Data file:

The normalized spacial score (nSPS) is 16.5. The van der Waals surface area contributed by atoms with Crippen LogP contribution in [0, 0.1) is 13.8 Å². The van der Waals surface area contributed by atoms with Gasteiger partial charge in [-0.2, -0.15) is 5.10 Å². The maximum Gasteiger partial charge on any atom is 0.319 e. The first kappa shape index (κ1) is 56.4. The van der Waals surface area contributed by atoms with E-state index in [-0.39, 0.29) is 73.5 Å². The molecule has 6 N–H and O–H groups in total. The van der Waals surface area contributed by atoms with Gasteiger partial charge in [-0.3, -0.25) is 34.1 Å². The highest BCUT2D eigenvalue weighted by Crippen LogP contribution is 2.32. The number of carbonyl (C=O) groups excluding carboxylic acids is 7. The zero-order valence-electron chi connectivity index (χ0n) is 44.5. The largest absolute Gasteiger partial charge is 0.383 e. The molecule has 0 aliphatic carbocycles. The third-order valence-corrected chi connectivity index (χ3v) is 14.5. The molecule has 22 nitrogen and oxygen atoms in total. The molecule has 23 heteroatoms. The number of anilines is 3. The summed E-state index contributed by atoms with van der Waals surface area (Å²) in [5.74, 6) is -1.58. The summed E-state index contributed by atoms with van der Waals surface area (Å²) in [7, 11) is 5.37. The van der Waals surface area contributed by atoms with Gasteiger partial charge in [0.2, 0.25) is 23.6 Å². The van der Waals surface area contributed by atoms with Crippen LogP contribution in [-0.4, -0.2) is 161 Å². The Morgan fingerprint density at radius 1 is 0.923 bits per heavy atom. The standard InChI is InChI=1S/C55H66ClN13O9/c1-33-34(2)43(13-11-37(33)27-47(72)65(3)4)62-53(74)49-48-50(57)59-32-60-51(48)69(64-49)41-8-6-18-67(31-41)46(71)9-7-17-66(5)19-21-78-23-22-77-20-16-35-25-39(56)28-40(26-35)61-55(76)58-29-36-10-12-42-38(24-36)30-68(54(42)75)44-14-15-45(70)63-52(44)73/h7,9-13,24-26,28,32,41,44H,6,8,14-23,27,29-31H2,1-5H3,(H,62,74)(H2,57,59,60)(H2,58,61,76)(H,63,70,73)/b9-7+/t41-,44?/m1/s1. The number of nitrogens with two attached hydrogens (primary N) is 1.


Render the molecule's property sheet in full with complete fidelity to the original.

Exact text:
The normalized spacial score (nSPS) is 16.5. The van der Waals surface area contributed by atoms with Crippen LogP contribution in [0, 0.1) is 13.8 Å². The van der Waals surface area contributed by atoms with Gasteiger partial charge in [-0.2, -0.15) is 5.10 Å². The maximum Gasteiger partial charge on any atom is 0.319 e. The first kappa shape index (κ1) is 56.4. The van der Waals surface area contributed by atoms with E-state index in [-0.39, 0.29) is 73.5 Å². The molecule has 6 N–H and O–H groups in total. The van der Waals surface area contributed by atoms with Gasteiger partial charge in [-0.3, -0.25) is 34.1 Å². The highest BCUT2D eigenvalue weighted by Crippen LogP contribution is 2.32. The number of carbonyl (C=O) groups excluding carboxylic acids is 7. The zero-order valence-electron chi connectivity index (χ0n) is 44.5. The largest absolute Gasteiger partial charge is 0.383 e. The molecule has 0 aliphatic carbocycles. The third-order valence-corrected chi connectivity index (χ3v) is 14.5. The molecule has 22 nitrogen and oxygen atoms in total. The molecule has 23 heteroatoms. The number of anilines is 3. The summed E-state index contributed by atoms with van der Waals surface area (Å²) in [5.74, 6) is -1.58. The summed E-state index contributed by atoms with van der Waals surface area (Å²) in [7, 11) is 5.37. The van der Waals surface area contributed by atoms with Gasteiger partial charge in [0.2, 0.25) is 23.6 Å². The van der Waals surface area contributed by atoms with Crippen LogP contribution in [-0.4, -0.2) is 161 Å². The Morgan fingerprint density at radius 1 is 0.923 bits per heavy atom. The standard InChI is InChI=1S/C55H66ClN13O9/c1-33-34(2)43(13-11-37(33)27-47(72)65(3)4)62-53(74)49-48-50(57)59-32-60-51(48)69(64-49)41-8-6-18-67(31-41)46(71)9-7-17-66(5)19-21-78-23-22-77-20-16-35-25-39(56)28-40(26-35)61-55(76)58-29-36-10-12-42-38(24-36)30-68(54(42)75)44-14-15-45(70)63-52(44)73/h7,9-13,24-26,28,32,41,44H,6,8,14-23,27,29-31H2,1-5H3,(H,62,74)(H2,57,59,60)(H2,58,61,76)(H,63,70,73)/b9-7+/t41-,44?/m1/s1. The number of nitrogens with two attached hydrogens (primary N) is 1.